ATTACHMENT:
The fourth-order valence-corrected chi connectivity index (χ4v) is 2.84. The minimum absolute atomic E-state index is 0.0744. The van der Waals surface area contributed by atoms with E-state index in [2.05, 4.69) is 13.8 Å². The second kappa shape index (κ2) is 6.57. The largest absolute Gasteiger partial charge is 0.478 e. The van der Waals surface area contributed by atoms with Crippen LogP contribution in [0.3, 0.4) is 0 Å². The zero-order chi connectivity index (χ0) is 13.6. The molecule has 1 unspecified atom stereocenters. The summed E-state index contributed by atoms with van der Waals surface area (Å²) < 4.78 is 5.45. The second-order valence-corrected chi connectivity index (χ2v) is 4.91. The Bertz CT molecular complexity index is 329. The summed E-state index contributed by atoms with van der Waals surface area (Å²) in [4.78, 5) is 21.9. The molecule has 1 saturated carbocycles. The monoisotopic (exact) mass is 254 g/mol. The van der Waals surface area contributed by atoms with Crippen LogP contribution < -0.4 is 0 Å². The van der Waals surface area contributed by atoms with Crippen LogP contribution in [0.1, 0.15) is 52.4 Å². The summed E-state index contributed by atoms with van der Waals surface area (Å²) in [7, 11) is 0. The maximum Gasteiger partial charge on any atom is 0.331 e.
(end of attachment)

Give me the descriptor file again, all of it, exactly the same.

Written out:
The fourth-order valence-corrected chi connectivity index (χ4v) is 2.84. The minimum absolute atomic E-state index is 0.0744. The van der Waals surface area contributed by atoms with E-state index in [2.05, 4.69) is 13.8 Å². The second kappa shape index (κ2) is 6.57. The largest absolute Gasteiger partial charge is 0.478 e. The van der Waals surface area contributed by atoms with Crippen LogP contribution in [0.3, 0.4) is 0 Å². The zero-order chi connectivity index (χ0) is 13.6. The molecule has 1 unspecified atom stereocenters. The summed E-state index contributed by atoms with van der Waals surface area (Å²) < 4.78 is 5.45. The second-order valence-corrected chi connectivity index (χ2v) is 4.91. The Bertz CT molecular complexity index is 329. The summed E-state index contributed by atoms with van der Waals surface area (Å²) in [4.78, 5) is 21.9. The molecule has 1 saturated carbocycles. The monoisotopic (exact) mass is 254 g/mol. The van der Waals surface area contributed by atoms with Crippen LogP contribution < -0.4 is 0 Å². The van der Waals surface area contributed by atoms with Crippen LogP contribution in [0.1, 0.15) is 52.4 Å². The summed E-state index contributed by atoms with van der Waals surface area (Å²) in [7, 11) is 0. The maximum Gasteiger partial charge on any atom is 0.331 e.